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2 Corinthians 3:1-6 - Homilies By C. Lipscomb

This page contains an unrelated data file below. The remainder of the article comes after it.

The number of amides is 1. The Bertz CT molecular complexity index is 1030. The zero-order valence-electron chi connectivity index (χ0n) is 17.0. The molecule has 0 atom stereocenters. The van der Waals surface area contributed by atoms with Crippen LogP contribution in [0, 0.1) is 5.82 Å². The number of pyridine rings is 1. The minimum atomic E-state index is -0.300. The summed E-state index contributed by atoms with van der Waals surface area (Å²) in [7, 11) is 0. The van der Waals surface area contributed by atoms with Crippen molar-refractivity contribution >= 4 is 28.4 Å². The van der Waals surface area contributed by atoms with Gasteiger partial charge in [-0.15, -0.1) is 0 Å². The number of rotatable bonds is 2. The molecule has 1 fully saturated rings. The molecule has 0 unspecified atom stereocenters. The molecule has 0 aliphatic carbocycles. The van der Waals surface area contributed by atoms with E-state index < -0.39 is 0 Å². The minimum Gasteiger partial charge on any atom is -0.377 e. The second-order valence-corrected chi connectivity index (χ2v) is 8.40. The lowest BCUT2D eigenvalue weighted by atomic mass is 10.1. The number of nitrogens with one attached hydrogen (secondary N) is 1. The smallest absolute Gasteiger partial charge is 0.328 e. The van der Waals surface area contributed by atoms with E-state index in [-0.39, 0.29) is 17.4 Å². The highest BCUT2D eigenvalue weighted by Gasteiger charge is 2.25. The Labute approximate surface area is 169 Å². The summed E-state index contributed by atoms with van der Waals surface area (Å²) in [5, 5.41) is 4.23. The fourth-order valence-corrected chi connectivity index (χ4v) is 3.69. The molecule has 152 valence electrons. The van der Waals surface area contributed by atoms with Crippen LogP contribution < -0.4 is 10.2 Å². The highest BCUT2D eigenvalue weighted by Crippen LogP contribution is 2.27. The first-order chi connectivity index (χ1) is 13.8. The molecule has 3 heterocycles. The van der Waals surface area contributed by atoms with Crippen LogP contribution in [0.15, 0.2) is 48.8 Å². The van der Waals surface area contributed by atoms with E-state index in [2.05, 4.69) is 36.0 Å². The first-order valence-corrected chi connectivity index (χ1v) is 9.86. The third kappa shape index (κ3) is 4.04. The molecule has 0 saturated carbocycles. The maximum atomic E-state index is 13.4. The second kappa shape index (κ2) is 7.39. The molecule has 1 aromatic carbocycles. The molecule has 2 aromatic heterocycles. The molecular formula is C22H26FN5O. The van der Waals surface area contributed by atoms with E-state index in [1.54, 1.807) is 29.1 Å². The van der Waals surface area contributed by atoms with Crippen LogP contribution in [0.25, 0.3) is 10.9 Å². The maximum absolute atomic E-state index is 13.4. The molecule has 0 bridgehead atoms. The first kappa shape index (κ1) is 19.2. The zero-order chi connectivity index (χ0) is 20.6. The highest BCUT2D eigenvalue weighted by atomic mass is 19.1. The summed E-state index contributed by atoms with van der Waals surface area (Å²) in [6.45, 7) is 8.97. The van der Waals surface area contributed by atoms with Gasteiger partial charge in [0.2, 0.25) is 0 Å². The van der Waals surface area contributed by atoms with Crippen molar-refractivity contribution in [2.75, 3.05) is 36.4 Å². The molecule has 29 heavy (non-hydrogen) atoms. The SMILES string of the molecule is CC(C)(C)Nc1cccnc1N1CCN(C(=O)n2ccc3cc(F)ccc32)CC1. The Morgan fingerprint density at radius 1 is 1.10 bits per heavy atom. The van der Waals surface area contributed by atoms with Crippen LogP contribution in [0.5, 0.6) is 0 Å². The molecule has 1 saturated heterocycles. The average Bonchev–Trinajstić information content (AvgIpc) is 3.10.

In the close of the last chapter St. Paul had spoken of men who corrupted the Word of God (retailed it as a commodity for their own profit), and he had put himself and his ministry in contrast to them. Likely enough, this would provoke criticism. The quick interrogation comes - Was he commending himself, or did he need letters of commendation to them and from them? "Ye are our epistle written on his heart, known and read of all men—an epistle coming from Christ, and produced instrumentally by him as Christ's agent; not written with ink, but by the Spirit; "not in tables of stone, but in fleshy tables of the heart." With regard to the figure, it is probable that there was not another occasion in his life when it would have occurred to his imagination. Circumstances conspired with his state of mind. to produce it, and one can almost trace the sequence of associations out of which it came. What solicitude the former Epistle had given him! What would be the effect? Amid his thanksgiving to God ( 2 Corinthians 11:14 ) it was a matter of joy that he had written this letter, and he could now see God's hand very clearly in its production. Was not that Epistle a new and additional proof that he was Christ's apostle? Yet what was that Epistle, written with ink, to this " epistle of Christ," recorded on the soul, a part of itself, a part of its immortality? It was manifestly declared" that they were Christ's epistle, and it was equally clear that this epistle was due to his ministration. "Ministered by us." Had. they not given a new and striking evidence of the two facts, viz. Christ the Author of the epistle written on their hearts, and he the apostle, the ministerial agent of the work? It was a fresh motive to confidence: "Such trust have we through Christ to God-ward." Are we boasting of the late success of our Epistle—of our former successes? Nay; how can we be "sufficient of ourselves," or rely on our own wisdom and strength, when we have just confessed that we wrote to you "out of much affliction and anguish of heart, with many tears," and while the period of suspense lasted we were unfitted for our work, and at last, to rest in our spirit, we left Troas for Macedonia so as to see Titus the sooner? Nay; "our sufficiency is of God." It is he who also "hath made us able ministers of the New Testament." And wherein differs this new covenant from the old? Already he had spoken of "tables of stone" as contrasted with "fleshy tables of the heart," and the antithesis is resumed and further elaborated. The covenant is new, it is of the spirit, it is of the spirit that giveth life . Opposite in these particulars was the old covenant, the Mosaic Law, its ministers being cheifly engaged in executing a system of rules and ceremonials, adhering in all things to the exact language, and concerning themselves in no wise beyond the outward form. The external man with his interests and fortunes occupied attention. A nation was to exemplify the system, and therefore, by necessity, it largely addressed the senses, borrowing its motives and enforcing its penalties from a consideration of objects near and palpable. If we read Romans 7:1-25 . we see what St. Paul meant by "the letter killeth." On the other hand, the dispensation of the spirit "giveth life." The antithesis is stated in the strongest possible form—death and life. This, accordingly, was the apostle's "sufficiency," a spiritual wisdom for enlightenment, a spiritual power for carrying out his apostolic plans, and an attained spiritual result seen in the recovery of Gentiles from the degradation of idolatry, and in the freedom of Jews from the bondage of the Mosaic Law.—L.

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